Russia's sports minister said on Monday that the country will follow recommendations by international sporting bodies, after a report by a World Anti-Doping Agency commission alleged widespread doping and corruption in Russian athletics. (WADA report asks for banning Russian athletes for systematic doping)
"We didn't see anything new in this report," minister Vitaly Mutko told state television. (Sebastian Coe Gives Russia Until End of Week to Respond to WADA Report)
"Of course, we will give it a careful look, and we will make decisions on those recommendations which deserve attention and which are supported by facts."
In a long-awaited report published Monday, the WADA commission called on the International Association of Athletics Federations (IAAF) to suspend the Russian Athletics Federation (ARAF).
Mutko dismissed some of the criticism, arguing Moscow has done everything that was asked by international organisations.
"We invested colossal funds into building a laboratory, we did everything that was recommended to us... we pay a million dollars every year to WADA... I don't understand, what else do we need to do so that somebody says that we comply?"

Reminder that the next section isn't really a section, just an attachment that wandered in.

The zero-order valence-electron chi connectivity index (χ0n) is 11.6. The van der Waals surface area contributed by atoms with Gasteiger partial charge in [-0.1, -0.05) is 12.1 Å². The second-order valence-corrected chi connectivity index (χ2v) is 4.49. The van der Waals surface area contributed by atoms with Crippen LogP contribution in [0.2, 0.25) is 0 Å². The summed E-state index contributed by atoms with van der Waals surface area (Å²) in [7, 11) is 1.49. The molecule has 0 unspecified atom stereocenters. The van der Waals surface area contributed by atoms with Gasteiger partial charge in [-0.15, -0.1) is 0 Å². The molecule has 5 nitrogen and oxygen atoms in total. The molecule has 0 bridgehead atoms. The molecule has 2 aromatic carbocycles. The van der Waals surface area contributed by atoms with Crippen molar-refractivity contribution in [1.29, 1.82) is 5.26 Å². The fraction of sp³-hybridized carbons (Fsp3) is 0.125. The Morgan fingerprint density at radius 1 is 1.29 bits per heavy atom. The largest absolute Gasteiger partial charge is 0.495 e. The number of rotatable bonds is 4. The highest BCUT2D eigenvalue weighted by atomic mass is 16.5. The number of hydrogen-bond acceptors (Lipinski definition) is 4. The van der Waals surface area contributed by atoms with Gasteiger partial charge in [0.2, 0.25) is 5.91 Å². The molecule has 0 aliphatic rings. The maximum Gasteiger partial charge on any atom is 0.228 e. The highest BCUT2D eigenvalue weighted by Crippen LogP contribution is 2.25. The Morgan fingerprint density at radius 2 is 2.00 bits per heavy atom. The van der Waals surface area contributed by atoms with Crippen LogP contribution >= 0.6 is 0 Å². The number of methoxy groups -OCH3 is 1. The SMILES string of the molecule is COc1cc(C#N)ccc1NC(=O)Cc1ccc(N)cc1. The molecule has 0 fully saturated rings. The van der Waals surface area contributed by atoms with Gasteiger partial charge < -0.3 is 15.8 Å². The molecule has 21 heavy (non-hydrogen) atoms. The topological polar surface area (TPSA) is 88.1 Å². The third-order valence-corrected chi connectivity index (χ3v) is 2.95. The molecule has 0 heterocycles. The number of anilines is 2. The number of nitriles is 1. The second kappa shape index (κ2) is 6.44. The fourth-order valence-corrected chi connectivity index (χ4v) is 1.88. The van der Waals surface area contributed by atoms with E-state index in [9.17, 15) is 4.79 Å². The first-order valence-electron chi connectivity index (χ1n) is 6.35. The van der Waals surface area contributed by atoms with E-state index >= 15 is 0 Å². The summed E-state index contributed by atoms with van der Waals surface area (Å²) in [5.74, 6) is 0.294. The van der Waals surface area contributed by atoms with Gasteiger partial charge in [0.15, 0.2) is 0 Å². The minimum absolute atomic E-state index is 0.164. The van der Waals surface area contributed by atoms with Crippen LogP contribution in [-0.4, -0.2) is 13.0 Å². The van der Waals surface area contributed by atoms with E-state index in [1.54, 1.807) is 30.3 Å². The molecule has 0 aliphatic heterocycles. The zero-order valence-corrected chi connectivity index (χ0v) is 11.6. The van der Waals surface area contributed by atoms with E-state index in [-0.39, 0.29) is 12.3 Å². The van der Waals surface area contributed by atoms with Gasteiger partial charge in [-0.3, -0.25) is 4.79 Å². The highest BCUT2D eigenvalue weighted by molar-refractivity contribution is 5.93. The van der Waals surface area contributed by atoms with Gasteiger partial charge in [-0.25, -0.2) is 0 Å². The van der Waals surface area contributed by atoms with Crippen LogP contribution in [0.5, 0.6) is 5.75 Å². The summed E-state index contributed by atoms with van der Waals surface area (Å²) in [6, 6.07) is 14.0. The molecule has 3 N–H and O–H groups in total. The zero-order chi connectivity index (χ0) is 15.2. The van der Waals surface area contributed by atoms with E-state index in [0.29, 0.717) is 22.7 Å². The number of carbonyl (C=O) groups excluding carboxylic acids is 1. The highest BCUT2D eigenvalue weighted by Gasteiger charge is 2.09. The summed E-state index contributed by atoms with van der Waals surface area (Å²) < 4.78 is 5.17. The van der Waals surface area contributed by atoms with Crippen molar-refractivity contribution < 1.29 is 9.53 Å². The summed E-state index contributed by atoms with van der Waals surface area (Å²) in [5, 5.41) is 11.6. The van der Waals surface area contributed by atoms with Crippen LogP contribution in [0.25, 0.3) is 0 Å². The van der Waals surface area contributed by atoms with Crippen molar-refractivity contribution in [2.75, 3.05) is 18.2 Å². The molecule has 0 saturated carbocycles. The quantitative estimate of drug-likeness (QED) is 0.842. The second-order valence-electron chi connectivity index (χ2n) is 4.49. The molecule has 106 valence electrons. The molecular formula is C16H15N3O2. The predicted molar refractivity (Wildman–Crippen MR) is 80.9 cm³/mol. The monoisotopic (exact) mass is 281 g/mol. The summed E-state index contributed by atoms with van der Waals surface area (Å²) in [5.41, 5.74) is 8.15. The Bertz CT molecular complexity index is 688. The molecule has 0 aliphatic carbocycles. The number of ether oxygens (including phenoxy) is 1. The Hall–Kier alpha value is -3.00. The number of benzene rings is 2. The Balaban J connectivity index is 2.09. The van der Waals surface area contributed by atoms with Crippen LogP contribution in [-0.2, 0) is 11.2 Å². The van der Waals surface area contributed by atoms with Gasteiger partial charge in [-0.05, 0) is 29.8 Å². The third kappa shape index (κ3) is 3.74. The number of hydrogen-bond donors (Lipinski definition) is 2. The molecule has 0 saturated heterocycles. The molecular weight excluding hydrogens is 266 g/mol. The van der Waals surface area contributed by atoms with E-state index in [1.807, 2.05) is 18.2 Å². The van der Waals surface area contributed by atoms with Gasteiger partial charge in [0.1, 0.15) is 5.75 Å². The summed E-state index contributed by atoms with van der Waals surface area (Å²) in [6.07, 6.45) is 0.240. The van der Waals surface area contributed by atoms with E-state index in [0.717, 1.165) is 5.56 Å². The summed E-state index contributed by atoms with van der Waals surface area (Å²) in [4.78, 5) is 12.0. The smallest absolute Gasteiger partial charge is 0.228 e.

The report made 14 recommendations to Russian government authorities, in part aimed at improving the independence of its national anti-doping agency and the practices of the sports ministry.
Mutko added that attempts to isolate doping in Russia were futile as it is a global problem.
"Sometimes when we talk about doping and when we talk about a country like Russia, you cannot do anything with just isolation, with simply disqualifying this or that sport, since we can only overcome this together."
He also insisted that the WADA-led commission does not have the power to suspend its athletics federation and that Russian authorities would consider the report's findings.
"There is no need to get confused, the commission does not have the right to suspend anyone," Vitaly Mutko told RIA Novosti news agency.
Vadim Zelichenok, ARAF acting president, told RIA Novosti that the commission's demand was "against the rules" of the IAAF and that Russia should have been "given the chance to defend ourselves".
Zelichenok added that the federation would ask for an extension of the one-week deadline set by the IAAF by which it would have to respond to the report.
Artem Patsev, an ARAF lawyer, said that the accusations issued by the WADA commission looked like a "political" order and that there was no "real evidence."
"If they had serious reasons for the suspension, it would be already done," he told RIA Novosti.
The managing director of the Russian anti-doping agency, Nikita Kamaev, told Russian television that the agency was conducting its own investigation into the allegations.